Forum: Ruby when will the ruby 2.0 be released?

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Rockydd (Guest)
on 2008-11-16 12:00
(Received via mailing list)
guys, I didn't find the schedule in the official site.

Thanks.
Jörg W Mittag (Guest)
on 2008-11-17 21:08
(Received via mailing list)
Rockydd wrote:
> guys, I didn't find the schedule in the official site.

There is no schedule yet.

Patience, my friend. Ruby 1.9 hasn't even been released yet!

If I had to guess, I would say: Ruby 1.9 is currently planned to be
released at the end of January 2009. As soon as the general public
gets their hands on Ruby 1.9, there's likely to be a number of
problems that need to be ironed out in subsequent minor releases,
which is going to take something between a couple of months and a
couple of years.

After that, the next step is the ISO specification of Ruby. This is
likely to take another couple of years.

Only then is work on Ruby 2.0 going to *start*. Ruby 2.0 is a *very*
ambitious project, so it is probably going to take several years to
complete. (Ruby 1.8 to Ruby 1.9 took 5.5 years, but Ruby 1.9 is not
nearly as ambitious as Ruby 2.0.)

So, my completely un-educated guess, pulled out of thin air, would be
that Ruby 2.0 is going to be released sometime in this century, but
not before 2013.

jwm
Robert H. (Guest)
on 2008-11-18 10:46
> After that, the next step is the ISO specification of Ruby. This is
> likely to take another couple of years.

Are you implying that the ISO specification delays or halts Ruby
development?

I am probably understanding incorrectly, but just for a quick statement
- I am using ruby since many years because I think it is a truly great
programming language. I am not interested per se in grand ISO
specifications or similar, I am more eager to see how the language
evolves rather than how it gets taken into business rooms or to Spec
teams.

Ruby 2.0 not before 2013 sounds as if Ruby has completely grinded to a
halt.

I simply do not understand your reasoning and I regard it as wrong.

(For the record though, in future retrospect ... it will be interesting
who of us was incorrect about the release dates :) )
Diego V. (Guest)
on 2008-11-18 15:41
(Received via mailing list)
> Only then is work on Ruby 2.0 going to *start*. Ruby 2.0 is a *very*
> ambitious project, so it is probably going to take several years to
> complete. (Ruby 1.8 to Ruby 1.9 took 5.5 years, but Ruby 1.9 is not
> nearly as ambitious as Ruby 2.0.)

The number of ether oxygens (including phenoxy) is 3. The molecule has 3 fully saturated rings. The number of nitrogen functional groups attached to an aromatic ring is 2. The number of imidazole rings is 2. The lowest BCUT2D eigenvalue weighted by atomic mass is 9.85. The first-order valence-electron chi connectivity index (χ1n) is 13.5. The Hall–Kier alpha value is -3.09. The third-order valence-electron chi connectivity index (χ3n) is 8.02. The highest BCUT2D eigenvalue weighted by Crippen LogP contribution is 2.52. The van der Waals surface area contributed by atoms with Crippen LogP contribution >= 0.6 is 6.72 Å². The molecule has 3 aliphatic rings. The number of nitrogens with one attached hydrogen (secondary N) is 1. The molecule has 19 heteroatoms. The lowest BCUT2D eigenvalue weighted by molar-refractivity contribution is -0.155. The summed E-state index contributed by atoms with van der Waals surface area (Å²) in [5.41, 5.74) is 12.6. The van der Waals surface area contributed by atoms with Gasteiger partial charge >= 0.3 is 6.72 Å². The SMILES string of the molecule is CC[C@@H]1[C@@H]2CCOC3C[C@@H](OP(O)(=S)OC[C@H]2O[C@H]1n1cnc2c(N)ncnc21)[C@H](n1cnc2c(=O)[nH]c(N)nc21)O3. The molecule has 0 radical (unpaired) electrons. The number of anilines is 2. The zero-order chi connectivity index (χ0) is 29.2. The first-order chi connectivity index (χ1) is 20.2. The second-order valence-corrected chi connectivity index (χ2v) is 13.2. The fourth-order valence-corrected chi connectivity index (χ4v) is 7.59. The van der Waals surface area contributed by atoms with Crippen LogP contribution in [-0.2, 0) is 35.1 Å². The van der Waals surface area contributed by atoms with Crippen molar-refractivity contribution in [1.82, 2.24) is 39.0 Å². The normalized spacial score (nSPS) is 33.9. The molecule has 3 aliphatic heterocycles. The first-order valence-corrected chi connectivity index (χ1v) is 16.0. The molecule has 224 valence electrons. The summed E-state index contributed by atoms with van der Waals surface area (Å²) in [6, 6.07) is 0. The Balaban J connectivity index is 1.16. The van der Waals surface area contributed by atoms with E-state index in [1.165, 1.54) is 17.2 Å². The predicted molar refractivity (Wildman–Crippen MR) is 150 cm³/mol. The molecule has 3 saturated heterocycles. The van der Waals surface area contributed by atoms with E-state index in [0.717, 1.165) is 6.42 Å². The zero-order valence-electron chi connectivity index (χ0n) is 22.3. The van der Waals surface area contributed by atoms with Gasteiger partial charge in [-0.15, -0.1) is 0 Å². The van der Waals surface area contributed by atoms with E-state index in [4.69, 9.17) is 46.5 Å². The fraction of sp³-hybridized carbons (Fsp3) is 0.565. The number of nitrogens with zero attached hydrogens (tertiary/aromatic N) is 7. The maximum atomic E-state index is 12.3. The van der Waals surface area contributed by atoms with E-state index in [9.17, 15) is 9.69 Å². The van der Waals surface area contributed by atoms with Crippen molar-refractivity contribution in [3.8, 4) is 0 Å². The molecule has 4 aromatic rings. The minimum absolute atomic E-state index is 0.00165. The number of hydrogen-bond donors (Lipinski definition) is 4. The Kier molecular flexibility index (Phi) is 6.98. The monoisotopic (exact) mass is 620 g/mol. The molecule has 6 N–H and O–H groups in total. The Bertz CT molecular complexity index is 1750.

What do you mean by "more ambitious"? Could you expand on that?

In a way I am a bit afraid, 'cause if history is any indication,
usually this "grandeous schemes" end up taking forever and eventually
stall. Examples are Copland for the Apple, Vista for Microsoft (the
original project), Perl 6, etc...

Wouldn't a more "evolutionary" approach suite best? Or is there some
feature of Ruby 2.0 that requires a total revolution and can't be done
otherwise? What's so wrong with Ruby 1.9?

Thank you

Diego
Joshua B. (Guest)
on 2008-11-18 20:57
(Received via mailing list)
On Nov 16, 2008, at 4:56 AM, Rockydd wrote:

> guys, I didn't find the schedule in the official site.
>
> Thanks.
>


Forgive me for saying this, but I think that version numbers are
completely the _wrong_ way to think about programming languages! Sure,
maybe at first, when a language is young and not capable of much, it
makes sense to call it 0.8 or 1.0 or whatnot, but I think Ruby is past
that point. I think this was apparent in Dave T. "Fork Ruby" talk.
Ruby will advance through new implementations, new library methods,
new variants, even if it doesn't progress through new versions.

The simplest way to think about it is to look at other languages.
Languages like C, C++, SmallTalk, and Fortran don't have versions,
they have specifications. Those specifications, though, work like
Ruby's versions in some sense. That is, in one way, the Ruby version
is the version for MRI, and in another way, the Ruby version describes
a set of functionality that any other implementation must provide to
call itself Ruby. So, think of the Major and Minor version numbers
like a spec (1.6, 1.8, 1.9), and the revision and patchlevel numbers
are more specific to MRI.

Now, look at something like Fortran. I know lot's of people who are
still writing Fortran 77 code. That's a language that was designed 31
years ago! Does that mean it's a dead or static language? Not by a
long shot. Companies like Intel, IBM, and the Portland Group are still
improving on F77 compilers, adding in support for SIMD and the like.
Look at C++. It's working off a standard that's 10 years old. Sure,
there's a new standard forthcoming, but much of what will appear in
the new standard are things that people have already included in
libraries like Boost, or in experimental branches of GCC and whatnot.

Also, consider that when Ruby 2.0 comes out, it will probably require
a lot of in-depth work by the alternative implementation authors. It's
probably best if that process takes a while. I'm thinking that the
2013-2015 time frame for Ruby 2.0 sounds just about right.

My 2¢, anyway...

Cheers,

Josh
Ken B. (Guest)
on 2008-11-19 20:10
(Received via mailing list)
On Sun, 16 Nov 2008 01:59:09 -0800, Rockydd wrote:

> guys, I didn't find the schedule in the official site.
>
> Thanks.

The short answer is that we've long since abandoned the idea of
considering 1.9 to be the unstable experimental branch that leads to
version of 2.0. From what I've heard, Ruby 1.9 will be considered stable
when 1.9.1 is released in January or so.

--Ken
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